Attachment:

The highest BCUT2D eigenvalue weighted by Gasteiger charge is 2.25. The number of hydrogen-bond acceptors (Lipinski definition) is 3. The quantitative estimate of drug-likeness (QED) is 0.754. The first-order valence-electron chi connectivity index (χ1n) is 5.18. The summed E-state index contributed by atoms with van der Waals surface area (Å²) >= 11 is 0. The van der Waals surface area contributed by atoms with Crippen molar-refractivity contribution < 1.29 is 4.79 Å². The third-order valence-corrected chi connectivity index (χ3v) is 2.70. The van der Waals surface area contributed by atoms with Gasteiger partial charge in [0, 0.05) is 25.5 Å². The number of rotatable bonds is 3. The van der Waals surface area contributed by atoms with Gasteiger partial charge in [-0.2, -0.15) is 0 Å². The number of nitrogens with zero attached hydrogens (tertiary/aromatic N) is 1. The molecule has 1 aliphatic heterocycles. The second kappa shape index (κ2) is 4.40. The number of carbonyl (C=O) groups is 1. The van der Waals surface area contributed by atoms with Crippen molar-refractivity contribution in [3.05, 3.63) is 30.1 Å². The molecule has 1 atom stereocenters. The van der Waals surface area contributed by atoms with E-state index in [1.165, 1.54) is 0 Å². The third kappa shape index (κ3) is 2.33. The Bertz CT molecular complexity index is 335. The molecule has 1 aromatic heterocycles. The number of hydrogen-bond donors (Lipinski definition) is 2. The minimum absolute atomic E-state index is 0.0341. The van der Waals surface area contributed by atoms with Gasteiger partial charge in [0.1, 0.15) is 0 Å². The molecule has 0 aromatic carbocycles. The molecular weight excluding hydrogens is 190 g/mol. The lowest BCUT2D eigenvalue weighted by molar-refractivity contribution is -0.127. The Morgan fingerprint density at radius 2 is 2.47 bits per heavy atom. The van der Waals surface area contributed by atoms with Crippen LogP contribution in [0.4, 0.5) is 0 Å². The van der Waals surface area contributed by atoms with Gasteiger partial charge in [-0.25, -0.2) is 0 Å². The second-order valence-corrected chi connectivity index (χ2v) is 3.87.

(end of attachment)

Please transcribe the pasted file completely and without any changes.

The highest BCUT2D eigenvalue weighted by Gasteiger charge is 2.25. The number of hydrogen-bond acceptors (Lipinski definition) is 3. The quantitative estimate of drug-likeness (QED) is 0.754. The first-order valence-electron chi connectivity index (χ1n) is 5.18. The summed E-state index contributed by atoms with van der Waals surface area (Å²) >= 11 is 0. The van der Waals surface area contributed by atoms with Crippen molar-refractivity contribution < 1.29 is 4.79 Å². The third-order valence-corrected chi connectivity index (χ3v) is 2.70. The van der Waals surface area contributed by atoms with Gasteiger partial charge in [0, 0.05) is 25.5 Å². The number of rotatable bonds is 3. The van der Waals surface area contributed by atoms with Gasteiger partial charge in [-0.2, -0.15) is 0 Å². The number of nitrogens with zero attached hydrogens (tertiary/aromatic N) is 1. The molecule has 1 aliphatic heterocycles. The second kappa shape index (κ2) is 4.40. The number of carbonyl (C=O) groups is 1. The van der Waals surface area contributed by atoms with Crippen molar-refractivity contribution in [3.05, 3.63) is 30.1 Å². The molecule has 1 atom stereocenters. The van der Waals surface area contributed by atoms with E-state index in [1.165, 1.54) is 0 Å². The third kappa shape index (κ3) is 2.33. The Bertz CT molecular complexity index is 335. The molecule has 1 aromatic heterocycles. The number of hydrogen-bond donors (Lipinski definition) is 2. The minimum absolute atomic E-state index is 0.0341. The van der Waals surface area contributed by atoms with Gasteiger partial charge in [0.1, 0.15) is 0 Å². The molecule has 0 aromatic carbocycles. The molecular weight excluding hydrogens is 190 g/mol. The lowest BCUT2D eigenvalue weighted by molar-refractivity contribution is -0.127. The Morgan fingerprint density at radius 2 is 2.47 bits per heavy atom. The van der Waals surface area contributed by atoms with Crippen LogP contribution in [0.4, 0.5) is 0 Å². The van der Waals surface area contributed by atoms with Gasteiger partial charge in [-0.25, -0.2) is 0 Å². The second-order valence-corrected chi connectivity index (χ2v) is 3.87.